Nursing Leadership

Nursing Leadership 26(Special Issue) May 2013 : 4-6.doi:10.12927/cjnl.2013.23364

London Health Sciences Centre: Raising the CQI Bar

Andrea Baumann

This Special Issue of the Canadian Journal of Nursing Leadership spotlights London Health Sciences Centre (LHSC), in London, Ontario, one of Canada's largest acute care teaching hospitals, which employs over 5,000 health science professionals dedicated to excellence in patient care, teaching and research. LHSC has a commitment to patients and their families to offer compassionate and high-quality care while providing a wide range of services. The work reflected in the papers of this Special Issue represent the mission of the organization, which emphasizes the spirit of inquiry and discovery and a dedication to lifelong learning.

The impetus for this Special Issue was a continuous quality improvement (CQI) exercise that resulted in over 120 innovative CQI and safety initiatives across the organization. A shared governance framework provided the platform for front-line management, point-of-care staff and clinical educators to address issues they felt were critical to patient care.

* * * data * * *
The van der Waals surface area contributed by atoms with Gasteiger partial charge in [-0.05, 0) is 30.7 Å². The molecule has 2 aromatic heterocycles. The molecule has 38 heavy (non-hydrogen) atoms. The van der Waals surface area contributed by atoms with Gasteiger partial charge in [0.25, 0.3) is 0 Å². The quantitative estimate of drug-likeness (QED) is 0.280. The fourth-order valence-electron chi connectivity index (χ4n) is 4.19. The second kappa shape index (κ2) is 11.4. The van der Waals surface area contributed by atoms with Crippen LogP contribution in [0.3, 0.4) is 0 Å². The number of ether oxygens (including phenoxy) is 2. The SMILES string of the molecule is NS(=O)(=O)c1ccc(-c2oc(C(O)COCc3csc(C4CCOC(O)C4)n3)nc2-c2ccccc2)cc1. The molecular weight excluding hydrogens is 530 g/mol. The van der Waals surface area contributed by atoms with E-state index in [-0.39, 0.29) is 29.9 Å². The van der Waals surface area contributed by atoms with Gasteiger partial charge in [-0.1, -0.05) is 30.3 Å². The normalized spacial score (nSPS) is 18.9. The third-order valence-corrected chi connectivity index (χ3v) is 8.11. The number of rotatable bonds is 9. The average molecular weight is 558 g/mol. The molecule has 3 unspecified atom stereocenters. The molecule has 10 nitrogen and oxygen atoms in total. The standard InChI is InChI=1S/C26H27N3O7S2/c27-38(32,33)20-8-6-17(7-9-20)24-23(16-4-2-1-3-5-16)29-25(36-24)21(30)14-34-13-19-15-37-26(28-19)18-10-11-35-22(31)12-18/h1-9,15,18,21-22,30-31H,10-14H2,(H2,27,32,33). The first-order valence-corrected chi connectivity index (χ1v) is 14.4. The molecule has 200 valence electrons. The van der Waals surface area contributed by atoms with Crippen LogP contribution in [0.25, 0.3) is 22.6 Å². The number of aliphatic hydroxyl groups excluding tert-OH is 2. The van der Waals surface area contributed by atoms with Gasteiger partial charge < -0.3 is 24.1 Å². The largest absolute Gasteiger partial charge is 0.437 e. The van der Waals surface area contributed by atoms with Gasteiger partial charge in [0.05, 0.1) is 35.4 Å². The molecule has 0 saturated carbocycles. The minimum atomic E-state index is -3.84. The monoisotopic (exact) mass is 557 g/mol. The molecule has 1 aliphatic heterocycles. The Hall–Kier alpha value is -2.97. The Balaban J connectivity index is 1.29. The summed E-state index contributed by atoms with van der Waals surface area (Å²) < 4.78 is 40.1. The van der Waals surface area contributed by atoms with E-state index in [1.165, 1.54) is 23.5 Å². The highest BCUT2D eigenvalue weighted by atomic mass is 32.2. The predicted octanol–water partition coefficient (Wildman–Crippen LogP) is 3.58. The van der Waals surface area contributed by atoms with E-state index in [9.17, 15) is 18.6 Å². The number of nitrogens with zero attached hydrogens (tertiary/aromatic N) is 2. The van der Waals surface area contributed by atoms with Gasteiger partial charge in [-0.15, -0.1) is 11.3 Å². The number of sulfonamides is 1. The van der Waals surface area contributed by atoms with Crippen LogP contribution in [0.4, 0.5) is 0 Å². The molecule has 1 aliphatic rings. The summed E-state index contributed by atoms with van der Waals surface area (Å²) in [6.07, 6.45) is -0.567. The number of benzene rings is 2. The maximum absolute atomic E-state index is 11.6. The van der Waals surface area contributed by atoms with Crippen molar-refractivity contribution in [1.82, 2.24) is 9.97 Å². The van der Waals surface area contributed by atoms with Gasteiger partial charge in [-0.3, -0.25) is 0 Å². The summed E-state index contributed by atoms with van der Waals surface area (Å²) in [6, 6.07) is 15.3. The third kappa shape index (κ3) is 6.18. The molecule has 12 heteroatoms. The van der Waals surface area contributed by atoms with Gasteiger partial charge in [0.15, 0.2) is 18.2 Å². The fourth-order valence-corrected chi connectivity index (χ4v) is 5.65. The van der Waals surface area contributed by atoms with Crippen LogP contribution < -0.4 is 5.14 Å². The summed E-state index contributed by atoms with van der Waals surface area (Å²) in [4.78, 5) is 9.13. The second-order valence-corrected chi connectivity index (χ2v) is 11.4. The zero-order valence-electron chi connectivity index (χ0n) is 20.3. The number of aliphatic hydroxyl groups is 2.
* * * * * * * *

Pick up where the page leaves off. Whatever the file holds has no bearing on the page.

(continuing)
The paper by Burkoski and Yoon provides an overview that describes the context and depth of the CQI exercise. The additional papers offer a sampling of the many important outcomes of the individual initiatives, which address multidisciplinary concerns across the spectrum of care. The CQI initiative mobilized the entire organization to look at key themes within the quality improvement paradigm. The activities were interesting and diverse, and they represent the multiplicity and complexity of a large healthcare organization. Each topic includes an assessment of a clinical intervention and the creation of best practices.

While these topics may look simple at first glance, they are far from it. They represent significant aspects of the entire healthcare continuum. The topics range from an intervention for the care of the elderly in an acute care setting to the effectiveness of simulation for orientation of new staff.

Two papers focus on the evaluation of clinical interventions that have made valuable contributions to the reduction of infection, a matter of paramount importance given the increase in outbreaks in Ontario hospitals since 2004. Both the waste removal (Morrow et al.) and the oral care (Letsos et al.) initiatives detail effective strategies for reducing overall infection rates in targeted populations.